when you think of Bakelite, it's usually funky jewelry that
comes to mind. But back then they put it on everything."
appreciation for old technology is personal as well as professional.
She admits to using a vintage seismograph as her bedside table
and owning a slide-rule tie clip.
one of the large demonstration slide rules stayed on the Berkeley
campus, a four-foot version of the old calculating device will
be in Harvey Clars' preview sale. It may fetch the highest price
of the group: a seven-foot demonstration slide rule from Keuffel
& Esser sold recently on eBay for $499. Also for sale is a Portable
Precision Potentiometer (about as portable as the early personal
computers) by the Rubicon Company, which can fetch between $200
expects the Physics Department instruments to generate
a fair amount of interest. "Last summer we sold a large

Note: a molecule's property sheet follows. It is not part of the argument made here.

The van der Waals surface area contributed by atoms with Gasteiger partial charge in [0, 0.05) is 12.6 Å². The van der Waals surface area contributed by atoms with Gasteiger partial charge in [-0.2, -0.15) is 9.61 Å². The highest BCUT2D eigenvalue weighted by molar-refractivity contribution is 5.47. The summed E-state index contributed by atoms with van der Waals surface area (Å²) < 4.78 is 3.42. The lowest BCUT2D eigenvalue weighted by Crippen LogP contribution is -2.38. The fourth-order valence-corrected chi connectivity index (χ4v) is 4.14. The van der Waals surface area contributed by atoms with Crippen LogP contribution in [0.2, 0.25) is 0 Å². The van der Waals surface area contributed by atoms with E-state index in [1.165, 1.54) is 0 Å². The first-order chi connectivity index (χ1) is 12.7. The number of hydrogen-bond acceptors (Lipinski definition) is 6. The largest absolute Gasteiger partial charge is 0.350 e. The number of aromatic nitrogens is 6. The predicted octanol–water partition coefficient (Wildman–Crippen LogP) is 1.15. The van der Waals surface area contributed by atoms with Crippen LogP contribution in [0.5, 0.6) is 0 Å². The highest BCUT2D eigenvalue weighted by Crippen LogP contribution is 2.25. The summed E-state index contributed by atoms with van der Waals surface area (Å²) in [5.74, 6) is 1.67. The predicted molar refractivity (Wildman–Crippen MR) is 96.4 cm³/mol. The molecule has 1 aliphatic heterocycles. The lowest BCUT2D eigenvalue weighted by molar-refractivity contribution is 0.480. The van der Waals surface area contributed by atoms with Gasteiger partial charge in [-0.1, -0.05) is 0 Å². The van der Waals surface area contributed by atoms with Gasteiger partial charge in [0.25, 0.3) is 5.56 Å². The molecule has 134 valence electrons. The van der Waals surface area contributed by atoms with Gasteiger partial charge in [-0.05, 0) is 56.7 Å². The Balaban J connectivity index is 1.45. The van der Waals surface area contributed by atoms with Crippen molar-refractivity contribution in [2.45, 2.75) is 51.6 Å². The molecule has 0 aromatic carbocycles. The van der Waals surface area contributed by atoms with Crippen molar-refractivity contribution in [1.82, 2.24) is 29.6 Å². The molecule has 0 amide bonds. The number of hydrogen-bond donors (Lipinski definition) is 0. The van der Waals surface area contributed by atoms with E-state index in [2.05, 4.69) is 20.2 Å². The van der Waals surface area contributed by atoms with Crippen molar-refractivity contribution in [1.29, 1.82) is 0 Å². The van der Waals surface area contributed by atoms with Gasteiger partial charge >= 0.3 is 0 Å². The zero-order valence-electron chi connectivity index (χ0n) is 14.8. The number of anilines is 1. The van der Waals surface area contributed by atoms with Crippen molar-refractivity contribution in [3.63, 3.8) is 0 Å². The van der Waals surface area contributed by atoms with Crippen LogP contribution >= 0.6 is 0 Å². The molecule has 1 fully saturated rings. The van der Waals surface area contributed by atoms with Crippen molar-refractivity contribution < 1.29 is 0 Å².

collection of antique pharmacy equipment from a professor's
private collection beautiful balances like these,
hand-blown glass bottles, even a leech jar," she says.
"That sale did great."
meanwhile, is more cautious. "I'm trying not to get my
hopes up about the auction. I don't even want to throw
out a number," he says.
he and Shugart plan to attend the July sale and perhaps
bid on items for their personal use. "Some of the brass
spectrometers and dividing circles are just beautiful
craftsmanship, the kind you don't see anymore," explains
Shugart. "Not only do they still function, but they also
more than what will likely be said about our computer monitors
and PalmPilots 50 years from now.